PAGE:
“The idea of paying people for the importance of their jobs - instead of for the productivity of their teams - means that the only way to get ahead and earn more money is to get promoted. The terminal position in a bureaucratic organization is the chief executive, and most career paths point in that direction. It’s an absurd system. Only one person at a time can hold the job, so 99.99% of the rest will necessarily fail to achieve their ambition. The counterproductive behavior this creates in the form of politics and personal disappointment is enormous.”

Crazy Career Paths…
“Another productivity monster is the career path that encourages employees to skip the position that drives value creation for the business. In a bank, this position is branch manager; in insurance, it’s the local agent; in restaurants, it’s the operator. If the primary route to prestige and higher compensation is to move past the terminal line position to a staff job whose impact on value and profit cannot be precisely defined, then customer loyalty, productivity, profit, and overall business longevity must all suffer.”

What Value Do Investors Really Provide?
“To calculate this flow of value to the company, a manager must be able to estimate the benefits received, net of the costs incurred, from various types of investors. Benefits include the stability of the cash investors provide as well as the value of their advice, their expertise, and even their constructive questions and demands, which help managers to build a more successful company. Costs include the unconstructive demands, asset exploitation, managerial distractions, and systems instability that certain kinds of investors generate. By failing to recognize these costs and benefits, managers undervalue the worth and loyalty of the right investors. Of course, most managers prefer to have loyal investors, just as they would prefer to have loyal customers and loyal employees. But few have put the necessary effort into building a loyal investor base. We’ll see how catering to the needs of high-cost investors eventually impairs a firm’s capacity to deliver value to the investors who cost the lease and give the most benefit.”

Smart Money
“All schemes to reduce the pressure on quarterly returns are open to the suspicion that managers just don’t want their feet held so close to the fire. But if you believe that getting rid of short-term investors is a way of reducing the pressure to perform, then you haven’t understood the message of this chapter. Loyal capital is more committed to your business, knows more about it, and therefore tends to demand more than the transient investors you never meet of hear form. Investors like Warren Buffett, Alfred Lerner, Paul Desmarais, Bain Capital, and State Farm insist on altogether exceptional performance. The difference is that they know what kind of performance is possible and understand the time-frame in which they can reasonably demand it.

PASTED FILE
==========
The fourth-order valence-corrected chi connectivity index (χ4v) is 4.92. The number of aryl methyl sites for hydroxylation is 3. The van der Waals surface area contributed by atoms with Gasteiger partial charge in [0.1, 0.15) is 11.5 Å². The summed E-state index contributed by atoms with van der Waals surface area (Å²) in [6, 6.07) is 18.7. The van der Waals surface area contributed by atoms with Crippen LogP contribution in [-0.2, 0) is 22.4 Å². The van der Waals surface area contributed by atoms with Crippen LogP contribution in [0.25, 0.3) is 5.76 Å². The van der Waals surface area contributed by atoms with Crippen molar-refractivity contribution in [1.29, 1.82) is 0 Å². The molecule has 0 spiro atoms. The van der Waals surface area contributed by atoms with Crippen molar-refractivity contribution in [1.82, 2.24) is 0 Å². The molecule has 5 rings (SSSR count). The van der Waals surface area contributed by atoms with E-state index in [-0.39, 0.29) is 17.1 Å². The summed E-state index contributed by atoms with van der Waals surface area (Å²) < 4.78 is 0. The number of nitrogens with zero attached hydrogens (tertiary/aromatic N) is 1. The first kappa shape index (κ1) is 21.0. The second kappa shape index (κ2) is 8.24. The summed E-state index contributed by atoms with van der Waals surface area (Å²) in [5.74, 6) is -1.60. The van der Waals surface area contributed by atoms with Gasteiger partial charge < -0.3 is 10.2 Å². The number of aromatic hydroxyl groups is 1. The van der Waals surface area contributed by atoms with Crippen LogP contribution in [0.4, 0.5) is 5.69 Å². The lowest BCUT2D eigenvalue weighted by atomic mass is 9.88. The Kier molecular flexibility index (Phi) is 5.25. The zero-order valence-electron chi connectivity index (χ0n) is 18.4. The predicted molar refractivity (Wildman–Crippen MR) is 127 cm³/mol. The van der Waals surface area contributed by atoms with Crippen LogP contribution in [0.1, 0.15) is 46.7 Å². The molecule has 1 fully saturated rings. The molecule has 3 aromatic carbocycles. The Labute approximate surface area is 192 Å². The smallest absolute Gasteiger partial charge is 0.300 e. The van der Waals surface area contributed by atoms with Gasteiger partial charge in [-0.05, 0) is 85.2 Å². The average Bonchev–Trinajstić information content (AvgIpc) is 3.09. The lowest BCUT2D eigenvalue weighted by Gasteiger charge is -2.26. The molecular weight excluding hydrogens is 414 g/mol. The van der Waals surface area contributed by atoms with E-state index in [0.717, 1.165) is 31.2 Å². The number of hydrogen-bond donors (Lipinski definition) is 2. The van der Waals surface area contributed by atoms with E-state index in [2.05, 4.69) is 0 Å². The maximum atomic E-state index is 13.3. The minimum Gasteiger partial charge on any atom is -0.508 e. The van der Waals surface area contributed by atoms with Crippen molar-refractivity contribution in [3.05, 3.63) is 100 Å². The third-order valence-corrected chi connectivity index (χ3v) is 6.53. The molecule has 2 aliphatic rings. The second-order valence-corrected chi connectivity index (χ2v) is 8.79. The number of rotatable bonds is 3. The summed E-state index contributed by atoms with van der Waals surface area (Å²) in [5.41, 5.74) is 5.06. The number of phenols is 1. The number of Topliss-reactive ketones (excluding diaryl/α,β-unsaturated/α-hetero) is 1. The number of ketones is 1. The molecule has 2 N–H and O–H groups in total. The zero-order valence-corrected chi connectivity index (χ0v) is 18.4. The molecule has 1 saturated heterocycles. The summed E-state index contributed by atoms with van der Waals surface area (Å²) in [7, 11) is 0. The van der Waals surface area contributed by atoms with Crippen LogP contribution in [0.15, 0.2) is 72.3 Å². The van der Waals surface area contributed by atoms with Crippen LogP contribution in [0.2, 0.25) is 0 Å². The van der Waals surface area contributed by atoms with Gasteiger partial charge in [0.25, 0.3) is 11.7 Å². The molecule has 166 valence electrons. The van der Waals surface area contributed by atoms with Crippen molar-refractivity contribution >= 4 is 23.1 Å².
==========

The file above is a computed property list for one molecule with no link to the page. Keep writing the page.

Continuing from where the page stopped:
“It’s not patient money you want but smart money. Smart investors know that the only way to maximize shareholder value is to earn the loyalty of customers and employees. That is increasingly true as businesses become more knowledge-based and service-intensive. As a manager, you must take steps to find smart investors, educate the investors you already have, and avoid the high cost of disloyal capital.”

Forget Profits, Focus on Value…
“The true mission of a business is to create value. Any business muddled enough to believe that its real purpose is producing profit is probably not long for this world. Profit is absolutely essential, to be sure, but it is a downstream outcome of creating value, and so it functions very poorly as an objective in itself. One of the reasons so many businesses fail is that all their analysis and learning revolves around profit, so they become aware of problems only when their profits begin to decline. In struggling to fix their profits, they concentrate on a symptom and miss the underlying breakdown in their value-creation system.”

Ethical Profits…
“State Farm’s essentially moral approach to business earns high customer and employee loyalty and gives new meaning to the phrase Golden Rule. Agents see their jobs as gold mines - and with more than $20 billion in retained earnings, the company has been dubbed [by Fortune Magazine] ‘the Fort Knox of the insurance business.’”

Harvard Business School Press 1996
Bain & Company  (c) Bain & Company, Inc.